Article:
The Foreign Office has taken the position that the Iran-Pakistan gas pipeline project does not violate any of the sanctions that have been imposed on Iran, and Pakistan has expressed this view in the nonpaper on the subject presented to US Secretary of State John Kerry during his recent visit. While disclosing this in the weekly Foreign Office briefing on Friday, the spokesman also expanded upon the importance of the project to Pakistan, in view of the energy crisis it faced. The Foreign Office statement gained strength from the statement of Petroleum Minister Shahid Khaqan Abbasi while talking to the press the same day that the government was going ahead with the project, and was fully committed to it.

At the same time, he also disclosed that the proposed LNG import from India had been cancelled due to too high a price being asked. No matter how great Pakistan's wishes for good relations with its most difficult neighbour, it cannot pay a greater than fair price.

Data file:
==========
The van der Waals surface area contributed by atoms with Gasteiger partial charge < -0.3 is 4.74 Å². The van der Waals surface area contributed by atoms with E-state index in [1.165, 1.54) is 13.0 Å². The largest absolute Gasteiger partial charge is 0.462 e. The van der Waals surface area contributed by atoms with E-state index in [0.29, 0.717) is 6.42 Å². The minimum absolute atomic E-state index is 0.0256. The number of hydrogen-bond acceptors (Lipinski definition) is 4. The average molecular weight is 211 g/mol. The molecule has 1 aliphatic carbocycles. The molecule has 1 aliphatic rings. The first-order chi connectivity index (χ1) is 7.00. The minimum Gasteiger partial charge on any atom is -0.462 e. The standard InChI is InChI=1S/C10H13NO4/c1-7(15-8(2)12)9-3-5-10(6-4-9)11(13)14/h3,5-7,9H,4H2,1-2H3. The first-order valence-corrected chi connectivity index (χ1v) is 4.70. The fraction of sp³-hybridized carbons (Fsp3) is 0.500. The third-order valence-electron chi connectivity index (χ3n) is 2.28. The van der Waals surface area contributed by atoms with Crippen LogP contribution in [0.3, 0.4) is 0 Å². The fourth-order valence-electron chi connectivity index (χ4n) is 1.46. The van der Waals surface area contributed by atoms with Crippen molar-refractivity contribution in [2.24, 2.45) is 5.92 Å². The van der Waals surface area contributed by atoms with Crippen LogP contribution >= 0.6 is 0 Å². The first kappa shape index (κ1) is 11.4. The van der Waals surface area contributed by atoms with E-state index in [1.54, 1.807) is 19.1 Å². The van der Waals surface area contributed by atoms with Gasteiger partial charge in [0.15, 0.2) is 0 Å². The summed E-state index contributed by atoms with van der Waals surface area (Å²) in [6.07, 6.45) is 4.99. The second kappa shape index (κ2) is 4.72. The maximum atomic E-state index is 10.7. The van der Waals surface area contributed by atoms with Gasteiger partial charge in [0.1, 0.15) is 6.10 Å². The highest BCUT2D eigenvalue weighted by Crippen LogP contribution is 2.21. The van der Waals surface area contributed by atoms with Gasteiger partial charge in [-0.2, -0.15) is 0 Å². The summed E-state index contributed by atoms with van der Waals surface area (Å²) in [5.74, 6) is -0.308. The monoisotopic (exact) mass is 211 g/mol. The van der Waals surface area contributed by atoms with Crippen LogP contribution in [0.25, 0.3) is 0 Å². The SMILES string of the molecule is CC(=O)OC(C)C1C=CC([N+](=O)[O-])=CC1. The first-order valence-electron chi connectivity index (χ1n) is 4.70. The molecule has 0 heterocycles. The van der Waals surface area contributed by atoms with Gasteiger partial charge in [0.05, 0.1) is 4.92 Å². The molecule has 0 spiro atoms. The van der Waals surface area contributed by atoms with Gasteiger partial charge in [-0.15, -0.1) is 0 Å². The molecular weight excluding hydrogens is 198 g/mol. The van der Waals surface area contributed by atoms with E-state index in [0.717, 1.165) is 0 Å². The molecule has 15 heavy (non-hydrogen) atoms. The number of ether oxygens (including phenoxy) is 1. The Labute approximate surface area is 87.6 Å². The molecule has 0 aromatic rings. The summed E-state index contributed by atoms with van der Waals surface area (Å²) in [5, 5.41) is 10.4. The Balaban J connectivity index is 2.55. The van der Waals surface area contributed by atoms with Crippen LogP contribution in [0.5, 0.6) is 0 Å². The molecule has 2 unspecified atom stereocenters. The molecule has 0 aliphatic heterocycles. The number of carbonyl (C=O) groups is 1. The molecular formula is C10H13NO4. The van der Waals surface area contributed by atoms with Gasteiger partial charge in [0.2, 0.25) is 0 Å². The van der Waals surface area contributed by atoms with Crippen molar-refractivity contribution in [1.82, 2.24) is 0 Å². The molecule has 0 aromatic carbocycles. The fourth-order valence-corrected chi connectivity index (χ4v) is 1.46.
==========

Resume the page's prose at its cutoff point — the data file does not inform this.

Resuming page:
The option of Indian imported LNG was a desperate suggestion at best, given that Pakistan does not as yet have an LNG import terminal, and one is likely to be built at Karachi, not Wagah.

It is thus difficult to over-emphasise the importance of the Iranian gas to Pakistan, not just in terms of relieving the current energy crisis, but also in terms of its energy plans for the future. To sacrifice this merely to strengthen US sanctions, or to appease Gulf powers, is not really an option, and this is especially so when Pakistan is not legally bound to abandon the project. According a news analysis published in this paper, Pakistan will suffer a daily penalty of $3 million, if it does not complete it's side of the pipeline in the time specified in the contract. The nonpaper should make it very obvious that Pakistan will not sacrifice its interests to guard those of others.

The IP pipeline itself does not guarantee the country energy security, but it is a very important component. In the coming strategic dialogue, as well as during the Prime Minister's trip to Saudi Arabia, it must be made clear by government that Pakistan is not pursuing the project out of any desire to upset anyone, but to meet its own ends, and thus it should be met with no interference.